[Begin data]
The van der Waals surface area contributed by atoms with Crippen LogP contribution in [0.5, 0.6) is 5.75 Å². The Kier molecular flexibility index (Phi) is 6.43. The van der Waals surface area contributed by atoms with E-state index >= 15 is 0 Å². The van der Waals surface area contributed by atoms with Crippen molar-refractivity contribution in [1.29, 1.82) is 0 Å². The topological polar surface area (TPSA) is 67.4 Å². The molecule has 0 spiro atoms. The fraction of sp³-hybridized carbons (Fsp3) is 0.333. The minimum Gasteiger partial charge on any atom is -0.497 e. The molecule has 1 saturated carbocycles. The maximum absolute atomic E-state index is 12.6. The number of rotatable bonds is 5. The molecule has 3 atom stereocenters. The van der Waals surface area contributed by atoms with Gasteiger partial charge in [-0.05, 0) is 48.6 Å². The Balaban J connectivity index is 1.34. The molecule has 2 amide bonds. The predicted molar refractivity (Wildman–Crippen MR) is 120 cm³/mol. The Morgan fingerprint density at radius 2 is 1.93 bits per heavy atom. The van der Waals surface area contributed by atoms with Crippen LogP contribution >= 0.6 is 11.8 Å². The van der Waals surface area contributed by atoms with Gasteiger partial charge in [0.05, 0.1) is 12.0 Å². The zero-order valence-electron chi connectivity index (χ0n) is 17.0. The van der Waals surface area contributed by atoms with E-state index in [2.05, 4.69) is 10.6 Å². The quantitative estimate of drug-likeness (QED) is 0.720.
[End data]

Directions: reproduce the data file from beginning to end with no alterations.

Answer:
The van der Waals surface area contributed by atoms with Crippen LogP contribution in [0.5, 0.6) is 5.75 Å². The Kier molecular flexibility index (Phi) is 6.43. The van der Waals surface area contributed by atoms with E-state index >= 15 is 0 Å². The van der Waals surface area contributed by atoms with Crippen molar-refractivity contribution in [1.29, 1.82) is 0 Å². The topological polar surface area (TPSA) is 67.4 Å². The molecule has 0 spiro atoms. The fraction of sp³-hybridized carbons (Fsp3) is 0.333. The minimum Gasteiger partial charge on any atom is -0.497 e. The molecule has 1 saturated carbocycles. The maximum absolute atomic E-state index is 12.6. The number of rotatable bonds is 5. The molecule has 3 atom stereocenters. The van der Waals surface area contributed by atoms with Gasteiger partial charge in [-0.05, 0) is 48.6 Å². The Balaban J connectivity index is 1.34. The molecule has 2 amide bonds. The predicted molar refractivity (Wildman–Crippen MR) is 120 cm³/mol. The Morgan fingerprint density at radius 2 is 1.93 bits per heavy atom. The van der Waals surface area contributed by atoms with Crippen LogP contribution >= 0.6 is 11.8 Å². The van der Waals surface area contributed by atoms with Gasteiger partial charge in [0.05, 0.1) is 12.0 Å². The zero-order valence-electron chi connectivity index (χ0n) is 17.0. The van der Waals surface area contributed by atoms with E-state index in [2.05, 4.69) is 10.6 Å². The quantitative estimate of drug-likeness (QED) is 0.720.